He’s The Boss! Perry S On Why Mick Jagger’s Still The Best Frontman In Rock

A couple of weeks ago I Tweeted the following after seeing Mick Jagger on the 2011 GRAMMY Awards:  “And that kids, is how it’s done. Mick Jagger. The ONLY frontman in music.”

There was a lot of buzz leading up to the show because Sunday, February 13, 2011 would mark Mick’s first ever live performance on the GRAMMYs.  Hard to believe that almost 50 years into his career Mick has never performed on the show – I think this says more about the GRAMMYs and the Recording Academy then Mick’s willingness or ability to perform.
Over the past few weeks I have watched Jagger’s epic six minute tribute to R&B legend Solomon Burke a number of times.  It’s amazing.  Love him or hate him, there’s no denying that Mick still has it.  It left me wondering when we’re all going to admit that’s he’s always had it and, until he decides to hang up the silk shirts and tight pants, he’ll never lose it.

What makes the performance so remarkable is that Jagger is 67 years old.  Sure the definitions of old have changed –  there’s no denying that 60 is the new 50 and Viagara has levelled the playing field (see what I did there) –  but I remember getting jazzed to see the Steel Wheels tour in 1989 when Mick was a mere 45 years of age and the media referred to the event as the “Steel Wheelchair” tour.  I wonder how many of those pundits are working at the same level today, or dare I say it, better, all these years later.
This year’s GRAMMY telecast was one of the best in recent years.  From Gaga’s jaw-dropping Madonna redux and Beiber’s Michael Jackson-inspired pop extravaganza, to the generational mash-up of Bob Dylan with Mumford & Sons and Avett Brothers, the show had something for everyone.  Even Streisand brought the house down with her impeccable (and live) vocals.

But go back and watch the clip of Jagger working the crowd.  From the moment he tosses aside the gold cape and invites the audience to join him in saying “Yeah!” he owns the room.  I don’t think I’ve ever seen one of these award show performances get the entire crowd off their feet and dancing in the aisles.  When Mick takes to the catwalk in front of the stage, the entire crowd erupts and everyone in the room simultaneously becomes a fan – not a celebrity, not a producer, not an ‘A-lister’ and not an artist – simply a fan – heck, even  Nicole Kidman looked human grooving with her husband Keith Urban, and Gwyneth Paltrow and Beyoncé looked simply awestruck.
The performance even made me forget about the classic performance of the song in the penultimate scene in the Belushi/Aykroyd classic The Blues Brothers (not an easy task).
This got me thinking about what’s next for Mick Jagger and possibly the Rolling Stones.  Rumours of an upcoming tour continue to percolate but one has to wonder if there’s enough in the tanks for founding member Charlie Watts who will turn 70 later this year, and guitarist Ronnie Wood who continues to battle the bottle, ex-wives and who knows what else (Ronnie was the weak-link during the Stones’ A Bigger Bang tour in 2005).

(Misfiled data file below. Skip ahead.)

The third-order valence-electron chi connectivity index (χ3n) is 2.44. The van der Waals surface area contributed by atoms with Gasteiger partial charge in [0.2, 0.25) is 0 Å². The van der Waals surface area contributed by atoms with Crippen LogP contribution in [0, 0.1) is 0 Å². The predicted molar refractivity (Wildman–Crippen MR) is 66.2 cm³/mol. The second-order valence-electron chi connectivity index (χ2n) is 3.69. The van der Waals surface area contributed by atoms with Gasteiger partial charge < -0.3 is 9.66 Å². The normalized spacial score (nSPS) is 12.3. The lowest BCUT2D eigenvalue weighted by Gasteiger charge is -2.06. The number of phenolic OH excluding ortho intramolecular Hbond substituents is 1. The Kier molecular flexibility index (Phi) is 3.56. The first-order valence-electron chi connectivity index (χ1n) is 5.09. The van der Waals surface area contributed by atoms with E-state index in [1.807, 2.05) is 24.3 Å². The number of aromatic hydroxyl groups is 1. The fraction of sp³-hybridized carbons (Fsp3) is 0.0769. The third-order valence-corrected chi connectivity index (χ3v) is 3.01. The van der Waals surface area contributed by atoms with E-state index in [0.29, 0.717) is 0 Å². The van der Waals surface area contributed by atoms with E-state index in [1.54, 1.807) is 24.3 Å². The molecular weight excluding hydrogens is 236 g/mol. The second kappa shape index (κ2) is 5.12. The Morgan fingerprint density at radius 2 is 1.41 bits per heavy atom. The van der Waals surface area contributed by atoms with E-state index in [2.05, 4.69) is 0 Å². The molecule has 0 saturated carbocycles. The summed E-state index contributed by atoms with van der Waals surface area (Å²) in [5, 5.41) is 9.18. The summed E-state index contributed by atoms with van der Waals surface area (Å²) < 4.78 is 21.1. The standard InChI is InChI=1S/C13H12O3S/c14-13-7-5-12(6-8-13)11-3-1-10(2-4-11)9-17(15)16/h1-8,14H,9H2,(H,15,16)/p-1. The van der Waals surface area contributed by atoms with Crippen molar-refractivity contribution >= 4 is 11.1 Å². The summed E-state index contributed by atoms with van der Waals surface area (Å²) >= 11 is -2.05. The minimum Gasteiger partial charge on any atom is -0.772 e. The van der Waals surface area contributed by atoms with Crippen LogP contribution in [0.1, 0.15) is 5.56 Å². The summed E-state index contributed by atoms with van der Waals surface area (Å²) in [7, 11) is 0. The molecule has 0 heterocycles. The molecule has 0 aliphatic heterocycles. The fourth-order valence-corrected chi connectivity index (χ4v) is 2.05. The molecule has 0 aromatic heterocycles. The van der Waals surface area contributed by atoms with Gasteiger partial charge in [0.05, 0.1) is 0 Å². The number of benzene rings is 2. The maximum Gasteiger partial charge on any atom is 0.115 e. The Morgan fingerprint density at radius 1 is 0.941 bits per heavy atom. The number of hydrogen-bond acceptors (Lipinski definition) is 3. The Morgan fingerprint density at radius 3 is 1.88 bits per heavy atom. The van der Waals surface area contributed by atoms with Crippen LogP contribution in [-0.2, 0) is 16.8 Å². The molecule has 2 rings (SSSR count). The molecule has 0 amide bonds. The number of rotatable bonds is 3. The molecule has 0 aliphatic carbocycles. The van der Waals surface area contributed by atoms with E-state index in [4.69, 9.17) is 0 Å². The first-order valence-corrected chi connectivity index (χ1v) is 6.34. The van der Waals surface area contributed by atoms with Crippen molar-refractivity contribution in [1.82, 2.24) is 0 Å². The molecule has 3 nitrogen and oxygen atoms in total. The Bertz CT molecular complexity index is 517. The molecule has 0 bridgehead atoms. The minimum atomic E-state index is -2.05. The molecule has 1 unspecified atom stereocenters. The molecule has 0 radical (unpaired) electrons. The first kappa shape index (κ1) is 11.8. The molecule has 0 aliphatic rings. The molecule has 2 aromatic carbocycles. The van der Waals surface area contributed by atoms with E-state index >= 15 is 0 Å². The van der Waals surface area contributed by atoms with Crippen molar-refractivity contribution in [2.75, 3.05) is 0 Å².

Then there’s the relationship between the Stones’ co-chairmen Jagger and Keith Richards.  I recently read Richards’ autobiography Life.  While the book is a solid read for any Stones fan, the most shocking parts of the book occur when Richards takes personal shots at Jagger calling him everything from ‘Brenda’ to ‘her Majesty’ while describing his working relationship with Jagger as increasingly ‘unbearable’.  Jagger hasn’t said much about the book publicly, but one has to wonder how these two get on with each other these days seeing as there’s enough water under the bridge to practically swim all the way to Babylon.
I had always thought of Keith as the heart and soul of the band while Mick was likely the brains.  This may ultimately be true, but following his GRAMMY performance I would also argue that Mick is likely the blood and oxygen that keeps the Stones rolling.  Can you imagine what that tribute would have been like if it were Keith up there in that room?  It would have been cool, but there’s no way people are talking about it the next day like they were with Mick. 
So here’s my suggestion on what could be next for Mick Jagger.  Take a page out of Rod Stewart’s book and record an album of American standards – not the pop stuff that Rod is doing, but rather the blues and R&B tunes that turned him on to American music as a kid.  Then, put together a killer band (guitars, bass, drums, piano, horns and background vocals) and hit the road – not an extensive tour, but a tour of America’s great halls and theatres (think Riviera Theatre in Chicago or The Apollo Theatre in Harlem).  The entire venture could culminate with a show back at London’s Royal Albert Hall (bringing the American blues back to the UK). 

I have read where Mick doesn’t like looking back or being nostalgic about the past.  Even though he was a 67 year old man singing a 47 year old song, there was nothing nostalgic about that GRAMMY performance. It wasn’t perfect and it wasn’t a slick production.  It was raw energy and the purest performance of the night.  Even without the bells and whistles of a Stones tour, Mick Jagger remains the greatest front-man in the history of rock ‘n’ roll and as long as he’s alive, the likes of Bono, Vedder, Daltry, Tyler, Plant and Rose will have to fight over #2.

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